“Same Kind of Different As Me” was inspired by Ron Hall and Denver Moore’s best-selling memoir, and the film’s official synopsis gives you the bones of the story:
“With more money than they could ever possibly need, Ron and Debbie Hall have everything they could ever want … except for a loving marriage. When Ron’s unfaithfulness is brought to light, Debbie invites him to stay—as long as he remains truthful and does what she asks of him. But when her request includes serving the homeless at an inner-city rescue mission, Ron would prefer to write a large check instead. Guided by her faith and spurred on by the dream of a homeless man she senses will change their city, Debbie befriends a disenfranchised man named Denver. More surprisingly, so does Ron. Despite vast differences, their lives begin to intersect and they all are changed … forever.”
But as I said, that’s just the skeleton. It’s the “fleshing out” moments that make the film worthwhile.
For instance, there’s the scene in which Debbie confronts Ron about his infidelity. Zellweger plays the moment beautifully, conveying anger, woundedness, and confusion.
Ron notes they haven’t been intimate in two years. Debbie cries, “We haven’t slept together in two years. We haven’t been intimate in 10 years.”
In a culture that automatically equates sex with intimacy, that line is a wake-up call.
Debbie then goes further down the counter-cultural route. Instead of seeking revenge against Ron and his mistress, she chooses a humble strength to fight for her marriage. With Ron present, Debbie calls his mistress, says she forgives her and that she hopes she finds someone to love.
Ron is humbled by Debbie’s grace and tells her, “I choose you.”
Debbie’s willingness to see the good in Ron and their relationship is also what leads the two of them to volunteer at the local Mission for the homeless. It’s in a bad part of town and not the cleanest facility, so Ron wants no part of it.
“Are there any infectious diseases floating around this place,” he asks Jimmy, the manager.
Jimmy answers, “Absolutely. We try to infect them all with love.”
That sure reflects Debbie’s approach as she’s serving food to the patrons. She introduces herself to each of them by name, and asks their names in return. Instead of looking through them, she looks at them with a tenderness that affirms their inherent dignity.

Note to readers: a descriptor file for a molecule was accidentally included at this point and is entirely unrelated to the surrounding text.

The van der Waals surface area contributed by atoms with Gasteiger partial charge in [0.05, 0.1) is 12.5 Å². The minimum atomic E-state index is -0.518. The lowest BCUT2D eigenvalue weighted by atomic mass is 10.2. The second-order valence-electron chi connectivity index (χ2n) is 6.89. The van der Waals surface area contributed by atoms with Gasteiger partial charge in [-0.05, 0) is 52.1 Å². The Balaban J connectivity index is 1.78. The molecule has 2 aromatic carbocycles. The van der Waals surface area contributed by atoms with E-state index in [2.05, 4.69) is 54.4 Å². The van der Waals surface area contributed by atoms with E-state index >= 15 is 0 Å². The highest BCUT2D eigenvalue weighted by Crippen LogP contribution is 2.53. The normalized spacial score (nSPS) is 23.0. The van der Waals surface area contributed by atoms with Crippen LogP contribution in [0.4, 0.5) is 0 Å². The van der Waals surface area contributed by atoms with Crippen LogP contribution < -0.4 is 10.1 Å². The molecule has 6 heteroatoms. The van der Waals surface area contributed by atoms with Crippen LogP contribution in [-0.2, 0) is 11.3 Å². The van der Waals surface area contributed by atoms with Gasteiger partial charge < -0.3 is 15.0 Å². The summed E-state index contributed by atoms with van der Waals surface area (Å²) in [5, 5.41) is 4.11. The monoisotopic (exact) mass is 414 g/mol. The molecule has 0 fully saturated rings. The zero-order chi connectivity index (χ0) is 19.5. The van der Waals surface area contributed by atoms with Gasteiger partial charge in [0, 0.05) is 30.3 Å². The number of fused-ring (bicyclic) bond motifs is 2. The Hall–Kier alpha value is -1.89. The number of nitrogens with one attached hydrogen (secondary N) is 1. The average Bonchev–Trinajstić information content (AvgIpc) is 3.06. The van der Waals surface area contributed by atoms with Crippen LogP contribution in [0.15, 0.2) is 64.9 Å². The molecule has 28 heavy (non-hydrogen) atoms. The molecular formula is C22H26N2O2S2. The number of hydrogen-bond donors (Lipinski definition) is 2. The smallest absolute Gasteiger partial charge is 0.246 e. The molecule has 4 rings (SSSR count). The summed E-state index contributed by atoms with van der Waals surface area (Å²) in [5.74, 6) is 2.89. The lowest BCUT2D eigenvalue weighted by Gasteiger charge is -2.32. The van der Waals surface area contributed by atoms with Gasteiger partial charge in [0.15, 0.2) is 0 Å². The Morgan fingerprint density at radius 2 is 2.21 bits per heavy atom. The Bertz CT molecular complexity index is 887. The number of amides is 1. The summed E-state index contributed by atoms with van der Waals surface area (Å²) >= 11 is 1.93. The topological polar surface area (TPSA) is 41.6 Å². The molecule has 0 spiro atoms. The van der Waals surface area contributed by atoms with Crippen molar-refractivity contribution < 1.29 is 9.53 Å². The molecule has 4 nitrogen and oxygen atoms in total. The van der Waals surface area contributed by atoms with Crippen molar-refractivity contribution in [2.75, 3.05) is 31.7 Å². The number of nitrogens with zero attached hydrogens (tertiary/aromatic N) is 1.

Ron slowly discovers how easily an unlucky turn in life or a couple of bad decisions can spiral into homelessness. But that still doesn’t prepare him for when he meets an angry, violent man who calls himself Suicide. His real name is Denver, and despite his rage, Debbie isn’t scared of him. Instead, she senses that there is pain behind the anger, so she repeatedly pushes Ron to get to know him.
These scenes demonstrate the depths of Ron’s repentance because most men would have seen Denver and run the other way. But out of love for Debbie, Ron reaches out – and finally has his kindness returned by Denver, who opens up about his past growing up on a plantation, being beaten by the KKK, getting baptized in his youth, and more.
Denver commends Ron’s efforts at the Mission, telling him that when he gives a homeless person a plate of food, he’s saying, “You ain’t invisible. I see you.”
But once again, this all stems from Debbie. Denver comments, “God is in the recycling business of turning trash into treasure. I believe Miss Debbie must be his best employee.”
While Denver means this to refer to himself and the other patrons of the Mission, it also applies to Ron, who has been turned from trash to treasure by Debbie’s love, which is grounded in God’s love.
Speaking of God, the movie isn’t heavy-handed in its approach to faith, and you won’t be hit with a metaphorical Bible while watching it. God is definitely part of the story, but He is integrated organically.
Having not read the book prior to seeing the movie, I expected “Same Kind of Different As Me” to be about Ron and Denver, but I was surprised that Debbie was actually the heart of the story. Zellweger plays her with a saintliness that makes it easy to see why people were so impacted by her.
Hounsou as Denver is a commanding and charismatic presence, while Kinnear brings an everyman quality to Ron. In addition, Jon Voight plays Ron’s alcoholic father, making him alternately likable and appalling, often within the span of a few seconds.
In the end, “Same Kind of Different As Me” presents a meaningful story about how individuals can change the world when we practice the life-changing power of love. The movie opens Friday Oct. 20.
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